State Department offers up to $10 million for info on foreign election interference

The State Department announced on Thursday that it is offering up to $10 million for tips about foreign interference in U.S. elections, including illegal cyber activities.

The cash, offered through the department’s Rewards for Justice program, would be for any information that leads to the identification or location of any foreign person or entity “who knowingly engaged or is engaging in foreign election interference.”

Such conduct includes “covert, fraudulent, deceptive, or unlawful acts or attempted acts, or knowing use of information acquired by theft… to influence voters, undermine public confidence in election processes or institutions, or influence, undermine confidence in, or alter the result or reported result of a general or primary federal, states, or local election or caucus,” the department said in a statement.

Actions also include “vote tampering and database intrusions; certain influence, disinformation, and bot farm campaigns; or malicious cyber activities.”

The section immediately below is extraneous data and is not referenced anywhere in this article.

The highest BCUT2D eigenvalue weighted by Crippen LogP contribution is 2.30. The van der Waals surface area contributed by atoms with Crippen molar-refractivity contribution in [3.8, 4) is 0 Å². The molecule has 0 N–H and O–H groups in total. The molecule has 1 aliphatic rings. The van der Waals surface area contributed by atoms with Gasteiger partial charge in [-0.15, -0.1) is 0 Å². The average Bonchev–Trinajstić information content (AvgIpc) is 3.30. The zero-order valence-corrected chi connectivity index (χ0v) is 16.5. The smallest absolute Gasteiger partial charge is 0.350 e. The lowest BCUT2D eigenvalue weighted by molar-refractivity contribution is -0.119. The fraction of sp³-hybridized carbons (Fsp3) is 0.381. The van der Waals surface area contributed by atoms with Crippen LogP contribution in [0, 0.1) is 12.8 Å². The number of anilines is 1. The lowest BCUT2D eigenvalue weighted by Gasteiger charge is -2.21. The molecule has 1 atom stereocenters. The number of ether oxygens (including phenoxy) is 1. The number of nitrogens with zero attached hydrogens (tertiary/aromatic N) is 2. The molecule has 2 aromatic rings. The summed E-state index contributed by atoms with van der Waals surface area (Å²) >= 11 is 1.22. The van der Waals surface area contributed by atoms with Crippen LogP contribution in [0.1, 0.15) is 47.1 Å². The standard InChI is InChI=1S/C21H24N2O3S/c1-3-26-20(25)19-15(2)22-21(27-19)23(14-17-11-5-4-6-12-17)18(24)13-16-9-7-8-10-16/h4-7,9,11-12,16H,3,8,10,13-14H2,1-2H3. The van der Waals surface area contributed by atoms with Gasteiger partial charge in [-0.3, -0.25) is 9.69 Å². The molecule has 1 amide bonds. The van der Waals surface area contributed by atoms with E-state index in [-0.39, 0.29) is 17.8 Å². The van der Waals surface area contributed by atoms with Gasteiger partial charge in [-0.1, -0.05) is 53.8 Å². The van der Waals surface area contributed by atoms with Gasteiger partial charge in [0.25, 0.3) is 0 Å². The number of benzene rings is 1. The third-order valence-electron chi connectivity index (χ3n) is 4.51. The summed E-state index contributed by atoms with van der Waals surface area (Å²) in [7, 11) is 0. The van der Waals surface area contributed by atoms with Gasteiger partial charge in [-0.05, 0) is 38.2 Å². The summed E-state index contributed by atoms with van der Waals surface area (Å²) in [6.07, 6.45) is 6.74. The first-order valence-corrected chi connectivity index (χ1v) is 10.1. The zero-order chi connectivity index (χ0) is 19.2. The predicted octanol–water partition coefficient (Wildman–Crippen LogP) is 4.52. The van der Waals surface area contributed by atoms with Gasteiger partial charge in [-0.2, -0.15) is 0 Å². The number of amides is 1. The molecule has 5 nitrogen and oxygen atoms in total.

The plea from Foggy Bottom comes as U.S. national security and law enforcement leaders prepare to safeguard the upcoming midterm elections against meddling by foreign adversaries, especially Russia. The department issued a similar $10 million bounty ahead of the 2020 presidential election.

Last month, NSA cybersecurity directorate chief Rob Joyce said he was concerned that ransomware and botnets could be deployed to attack November’s election.

“The worry in all of election security is trust and confidence that we’ve delivered a safe and secure election,” Joyce told reporters during a roundtable at the RSA conference in San Francisco. “If elections are subject to ransomware, or if there’s a botnet that runs a denial of service, what you’ll find is that’s probably going to, in this day and age … escalate and be an issue of trust.”

In April, the State Department offered a $5 million reward for information on North Korean state-sponsored hackers. 

A few months prior, the rewards program offered $10 million for details on two Iranian hackers who allegedly took part in state-sponsored cyber operations meant to interfere with the 2020 presidential race.

Martin Matishak

Martin Matishak is a senior cybersecurity reporter for The Record. He spent the last five years at Politico, where he covered Congress, the Pentagon and the U.S. intelligence community and was a driving force behind the publication's cybersecurity newsletter.

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